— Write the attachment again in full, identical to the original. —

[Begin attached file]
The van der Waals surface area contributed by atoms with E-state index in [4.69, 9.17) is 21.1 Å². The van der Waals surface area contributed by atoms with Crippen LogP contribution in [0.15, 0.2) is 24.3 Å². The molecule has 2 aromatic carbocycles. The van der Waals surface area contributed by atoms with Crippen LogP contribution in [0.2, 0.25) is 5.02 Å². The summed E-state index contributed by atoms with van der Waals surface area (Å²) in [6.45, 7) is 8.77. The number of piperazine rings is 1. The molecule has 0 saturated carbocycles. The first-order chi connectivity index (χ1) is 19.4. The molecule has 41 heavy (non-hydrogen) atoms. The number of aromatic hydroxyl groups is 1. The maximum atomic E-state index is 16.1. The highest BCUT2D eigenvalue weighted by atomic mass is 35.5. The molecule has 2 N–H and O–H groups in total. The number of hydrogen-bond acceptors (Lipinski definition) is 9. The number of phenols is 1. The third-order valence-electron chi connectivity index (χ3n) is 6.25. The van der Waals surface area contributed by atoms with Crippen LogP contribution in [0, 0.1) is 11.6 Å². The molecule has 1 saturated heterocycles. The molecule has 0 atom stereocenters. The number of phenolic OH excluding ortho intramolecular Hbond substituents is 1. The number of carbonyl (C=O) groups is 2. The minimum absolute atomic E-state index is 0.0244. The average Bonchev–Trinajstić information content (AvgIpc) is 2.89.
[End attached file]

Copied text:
The van der Waals surface area contributed by atoms with E-state index in [4.69, 9.17) is 21.1 Å². The van der Waals surface area contributed by atoms with Crippen LogP contribution in [0.15, 0.2) is 24.3 Å². The molecule has 2 aromatic carbocycles. The van der Waals surface area contributed by atoms with Crippen LogP contribution in [0.2, 0.25) is 5.02 Å². The summed E-state index contributed by atoms with van der Waals surface area (Å²) in [6.45, 7) is 8.77. The number of piperazine rings is 1. The molecule has 0 saturated carbocycles. The first-order chi connectivity index (χ1) is 19.4. The molecule has 41 heavy (non-hydrogen) atoms. The number of aromatic hydroxyl groups is 1. The maximum atomic E-state index is 16.1. The highest BCUT2D eigenvalue weighted by atomic mass is 35.5. The molecule has 2 N–H and O–H groups in total. The number of hydrogen-bond acceptors (Lipinski definition) is 9. The number of phenols is 1. The third-order valence-electron chi connectivity index (χ3n) is 6.25. The van der Waals surface area contributed by atoms with Crippen LogP contribution in [0, 0.1) is 11.6 Å². The molecule has 1 saturated heterocycles. The molecule has 0 atom stereocenters. The number of phenolic OH excluding ortho intramolecular Hbond substituents is 1. The number of carbonyl (C=O) groups is 2. The minimum absolute atomic E-state index is 0.0244. The average Bonchev–Trinajstić information content (AvgIpc) is 2.89.